UBC student Angela Wong holds a genuine head tax certificate hailing from the Chung Collection, located in the Irving K. Barber Learning Centre - photo by Martin Dee
UBC Reports | Vol. 55 | No. 4 | Apr.
Generations Come Together To Tell Head Tax Stories
By Glenn Drexhage
A new UBC initiative will bring generations together to tell the oft-untold stories of Chinese-Canadians who endured some of this country’s darker days.
The federal government’s Community Historical Recognition Program (CHRP) is giving $50,000 to support a UBC project that involves students interviewing elders from B.C. communities. The idea is to preserve and archive Chinese-Canadian experiences from 1885 to 1947, during the times of the restrictive Chinese Head Tax and Chinese Immigration Act.
"This project is extremely important for understanding the history of Chinese-Canadians as well as Canadian national history," says Angela Wong, a 24-year-old UBC student participating in the effort. "Growing up in an education system that often portrayed Chinese-Canadians as simply railway workers in Canadian history, I felt there was an imbalance in our historical narrative."
Wong will help coordinate and run interviews for the project, and teach other research assistants about the art of effective interviewing. She completed the history honours program last year, and begins her master of Arts in Asia Pacific Policy Studies next September, also at UBC.
Sid Chow Tan, the grandson of a head tax payer who is helping select interviewees for the project, echoes Wong’s views. "I recall that my high school and university courses in the history of Canada had little or nothing on the Chinese contribution to the building of Canada," he says. "It will be good for all Canadians, particularly students and those of Chinese descent, to know about the foundation laid by the lo wah kiu – the old overseas Chinese."
The three-year project is the brainchild of Henry Yu, an associate professor in UBC’s Department of History. "I think this is utterly important because we need to begin to produce an archive for the future," says Yu, also the Director of the Initiative for Student Teaching and Research in Chinese-Canadian studies (INSTRCC). That group, launched by UBC in 2007, is part of an effort focusing on the Asian-Canadian role in the development of Pacific Canada (more can be found at www.instrcc.ubc.ca).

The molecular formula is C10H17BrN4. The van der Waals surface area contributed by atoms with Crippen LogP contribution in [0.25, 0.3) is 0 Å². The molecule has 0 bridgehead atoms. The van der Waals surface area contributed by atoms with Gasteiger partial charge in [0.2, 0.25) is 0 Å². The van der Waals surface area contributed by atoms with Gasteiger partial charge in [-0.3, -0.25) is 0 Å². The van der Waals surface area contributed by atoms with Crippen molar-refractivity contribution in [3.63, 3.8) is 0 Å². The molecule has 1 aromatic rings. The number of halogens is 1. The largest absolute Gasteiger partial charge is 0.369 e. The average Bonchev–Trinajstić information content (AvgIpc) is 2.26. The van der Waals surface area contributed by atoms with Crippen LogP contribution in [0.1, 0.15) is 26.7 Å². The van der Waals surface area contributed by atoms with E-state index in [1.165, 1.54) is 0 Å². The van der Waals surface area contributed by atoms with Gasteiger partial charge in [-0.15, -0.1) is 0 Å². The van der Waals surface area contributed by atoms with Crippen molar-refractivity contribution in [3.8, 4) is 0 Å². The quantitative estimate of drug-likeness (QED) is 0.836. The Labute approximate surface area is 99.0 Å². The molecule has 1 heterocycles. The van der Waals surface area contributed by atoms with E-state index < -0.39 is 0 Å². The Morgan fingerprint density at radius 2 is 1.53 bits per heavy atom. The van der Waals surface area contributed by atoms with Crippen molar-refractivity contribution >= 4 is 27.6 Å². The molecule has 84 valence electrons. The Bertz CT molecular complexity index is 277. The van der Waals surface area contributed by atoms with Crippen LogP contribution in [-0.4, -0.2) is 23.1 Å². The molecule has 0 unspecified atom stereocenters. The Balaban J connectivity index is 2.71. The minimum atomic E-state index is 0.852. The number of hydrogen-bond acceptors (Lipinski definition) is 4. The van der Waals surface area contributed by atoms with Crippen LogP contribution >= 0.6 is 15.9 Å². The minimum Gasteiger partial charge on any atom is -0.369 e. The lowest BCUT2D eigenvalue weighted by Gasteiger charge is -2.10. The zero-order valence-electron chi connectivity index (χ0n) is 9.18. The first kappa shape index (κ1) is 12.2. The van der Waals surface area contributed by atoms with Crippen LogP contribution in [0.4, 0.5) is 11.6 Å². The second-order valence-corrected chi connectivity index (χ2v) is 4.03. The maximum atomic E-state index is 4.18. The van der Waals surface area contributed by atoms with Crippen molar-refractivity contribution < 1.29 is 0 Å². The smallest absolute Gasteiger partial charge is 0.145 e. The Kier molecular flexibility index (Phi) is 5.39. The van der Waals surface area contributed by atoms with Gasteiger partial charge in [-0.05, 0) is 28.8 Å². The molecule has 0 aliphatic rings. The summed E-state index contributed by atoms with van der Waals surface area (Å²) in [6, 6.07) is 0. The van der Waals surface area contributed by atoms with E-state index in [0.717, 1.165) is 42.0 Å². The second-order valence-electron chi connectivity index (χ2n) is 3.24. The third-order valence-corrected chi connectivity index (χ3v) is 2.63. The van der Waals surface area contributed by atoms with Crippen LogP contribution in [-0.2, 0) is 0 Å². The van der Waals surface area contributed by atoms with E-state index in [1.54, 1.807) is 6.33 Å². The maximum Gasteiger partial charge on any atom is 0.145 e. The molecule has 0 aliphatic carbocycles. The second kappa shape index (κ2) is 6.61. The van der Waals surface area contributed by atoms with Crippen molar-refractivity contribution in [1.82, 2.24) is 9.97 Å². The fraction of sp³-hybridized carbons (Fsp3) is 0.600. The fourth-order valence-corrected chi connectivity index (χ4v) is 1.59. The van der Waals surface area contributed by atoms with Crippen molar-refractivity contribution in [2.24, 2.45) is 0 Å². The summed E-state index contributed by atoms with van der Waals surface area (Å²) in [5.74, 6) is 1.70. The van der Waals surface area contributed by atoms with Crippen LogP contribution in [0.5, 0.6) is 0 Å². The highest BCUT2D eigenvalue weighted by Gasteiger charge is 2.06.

The CHRP-funded project gets underway this month and will involve three to five students annually, selected by Yu and Allan Cho, Program Services Librarian at the Irving K. Barber Learning Centre. The students will receive training in community-based research and then embark on interviews in the Lower Mainland, Victoria, Nanaimo and the Okanagan.
Completed interviews will be archived online, thanks to server space and technical support from UBC Library. In addition, follow-up workshops, lectures and public events will be held at the Learning Centre.
Yu and Peter Ward – the university librarian pro tem and a history scholar and professor – recently completed a comprehensive digitization project that features more than 96,000 entries to the Chinese Head Tax Register. Students will also be trained in the use of this database for the UBC project.
Ultimately, the goal is that all participants, from young scholars to elderly interviewees, will gain from the experience. "This is not about one set of people (the researchers) doing the learning," asserts Yu. "It’s a broad learning process for everybody involved.
UBC student Angela Wong holds a genuine head tax certificate hailing from the Chung Collection, located in the Irving K. Barber Learning Centre (Rare Books and Special Collections).
Video search helps tell stories
The UBC project to preserve and archive Chinese-Canadian experiences will involve the use of interactive video/transcript viewer (IVT) technology, developed as part of UBC’s First Nations Studies Program. This application makes it possible to search a video interview using a transcription of the dialogue, making the overall process more accessible and useful. "It’s a powerful tool that allows researchers to find key words about what they’re interested in," says Allan Cho, Program Services Librarian at the Irving K. Barber Learning Centre.